The Future of Television Advertising Is Addressable

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The upcoming American presidential election has brought into sharp focus the ability of technology to bring messages to large, targeted groups of people. Imagine a way to directly target political ads to various households by using data derived from their own purchases and other activities. Now stop imagining, because this technique, known as “addressable” television advertising, is already here.

The New World of Addressable TV Advertising

The technology that makes addressable television advertising possible has actually been around for some time, but only recently have marketing firms began seriously exploring the implications of data-driven TV commercials. Prompted by the success of targeted Internet advertising, these marketing firms have now leapfrogged into the world of television.

Addressable television advertising is fueled by many of the same technologies and data collection methods that make targeted Internet advertising possible. Marketers can research information such as income, family makeup, vehicle leases or even contracts for cellular service to design the perfect blend of advertising for a particular household. By reaching out to a chosen group, return on advertising investment is much higher and ad budgets can be stretched much farther.

Furthermore, the feedback gained from this targeted advertising can be extremely useful in planning future ad campaigns. Just as with Internet advertising, marketers can analyze viewer reactions to certain types of ads, making it easy to adjust the advertising stream based on the response of the recipient.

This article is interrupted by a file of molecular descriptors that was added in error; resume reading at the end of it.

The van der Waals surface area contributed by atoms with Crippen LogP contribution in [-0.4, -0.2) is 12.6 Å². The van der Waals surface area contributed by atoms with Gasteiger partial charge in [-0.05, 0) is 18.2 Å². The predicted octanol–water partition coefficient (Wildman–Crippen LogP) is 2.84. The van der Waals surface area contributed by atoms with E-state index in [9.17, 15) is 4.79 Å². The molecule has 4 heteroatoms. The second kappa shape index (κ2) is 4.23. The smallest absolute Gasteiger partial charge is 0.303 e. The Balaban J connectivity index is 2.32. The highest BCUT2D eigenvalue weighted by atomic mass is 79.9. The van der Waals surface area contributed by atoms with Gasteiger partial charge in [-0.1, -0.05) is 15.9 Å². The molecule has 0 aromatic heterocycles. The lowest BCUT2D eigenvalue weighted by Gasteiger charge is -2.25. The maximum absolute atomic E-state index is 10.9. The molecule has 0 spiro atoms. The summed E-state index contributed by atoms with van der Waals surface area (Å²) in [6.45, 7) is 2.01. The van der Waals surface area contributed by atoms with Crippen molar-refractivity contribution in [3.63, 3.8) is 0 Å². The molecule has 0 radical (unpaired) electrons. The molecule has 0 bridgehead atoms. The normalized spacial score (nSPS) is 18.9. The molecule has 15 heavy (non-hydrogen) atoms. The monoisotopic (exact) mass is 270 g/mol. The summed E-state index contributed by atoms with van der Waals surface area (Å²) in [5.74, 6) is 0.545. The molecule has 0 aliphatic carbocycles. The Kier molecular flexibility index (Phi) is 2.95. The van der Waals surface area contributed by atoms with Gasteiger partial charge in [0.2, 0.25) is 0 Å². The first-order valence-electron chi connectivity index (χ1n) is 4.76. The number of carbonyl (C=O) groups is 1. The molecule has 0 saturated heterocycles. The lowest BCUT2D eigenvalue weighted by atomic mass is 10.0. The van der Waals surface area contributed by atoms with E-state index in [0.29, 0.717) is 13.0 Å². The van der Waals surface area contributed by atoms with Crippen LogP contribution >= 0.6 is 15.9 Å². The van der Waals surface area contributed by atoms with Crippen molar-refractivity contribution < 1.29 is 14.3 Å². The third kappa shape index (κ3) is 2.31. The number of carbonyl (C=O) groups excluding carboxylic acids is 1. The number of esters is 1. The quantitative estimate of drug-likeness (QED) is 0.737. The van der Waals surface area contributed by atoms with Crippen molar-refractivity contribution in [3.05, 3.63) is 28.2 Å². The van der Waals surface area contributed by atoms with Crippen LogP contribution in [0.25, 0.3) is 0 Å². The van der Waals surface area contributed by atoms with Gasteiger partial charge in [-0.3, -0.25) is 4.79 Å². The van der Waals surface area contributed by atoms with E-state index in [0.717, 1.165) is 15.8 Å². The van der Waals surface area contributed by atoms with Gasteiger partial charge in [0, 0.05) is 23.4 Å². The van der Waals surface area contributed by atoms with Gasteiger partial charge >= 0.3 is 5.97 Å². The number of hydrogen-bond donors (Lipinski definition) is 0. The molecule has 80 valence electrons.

Politics, Playtime and Pizza

The implications of addressable television advertising are staggering. On a national scale, these data-driven marketing tactics could feasibly sway entire elections if “swing” voters are targeted by various campaign information designed to appeal to the importance they place on various issues. Of course, this also means that the candidate with the most money has even more of an extreme advantage in any election than is the case currently. Instead of expensive marketing studies, candidates can analyze voter trends with relative ease using data shared every time an individual or family watches TV, then purchase time based on their findings. Major pay-TV providers Dish Network and DirecTV have partnered to provide valuable viewer information that political marketing teams need to inform their advertising investment decisions. The PR teams behind candidates Sanders, Clinton, and Trump have used this strategy to determine what shows target audiences are watching and tailor their messages accordingly. DTV’s new All-included pricing is introducing more viewers to the potential of Internet-enabled TV sets and devices, growing the pool of personalized media-related data even further. 

Of course, the implications for addressable television marketing go beyond the idea of politics. With this form of marketing, advertisers can now reach anyone who watches television instead of the relatively small percentage that may be using the Internet. It may be a great way to reach children who are currently protected by parents from too much Internet activity. Every child that watches television could be a target of addressable marketing during their favorite programming. Additionally, everything from kayaks to pizza advertisements can be pushed toward teens and others when their shows are airing.

The “Creepy” Data Factor?

Companies such as Eyeview are already touting the benefits to advertisers of targeted television marketing. However, many experts are concerned about the availability of so much data to any marketer who wishes to use it.

In some ways, the use of big data to target families for particular advertising seems a bit creepy, like a chapter of 1984. On the other hand, targeted marketing makes economic sense, especially considering how it could lower the cost of goods and services for families of all income brackets. It could also be used to help families learn about services and benefits about which they might not otherwise know.

In the end, it will remain up to consumers to guide the marketing industry in determining how successful this type of advertising becomes. With positive feedback from viewers, it is likely that addressable television advertising will continue to grow as a viable form of marketing.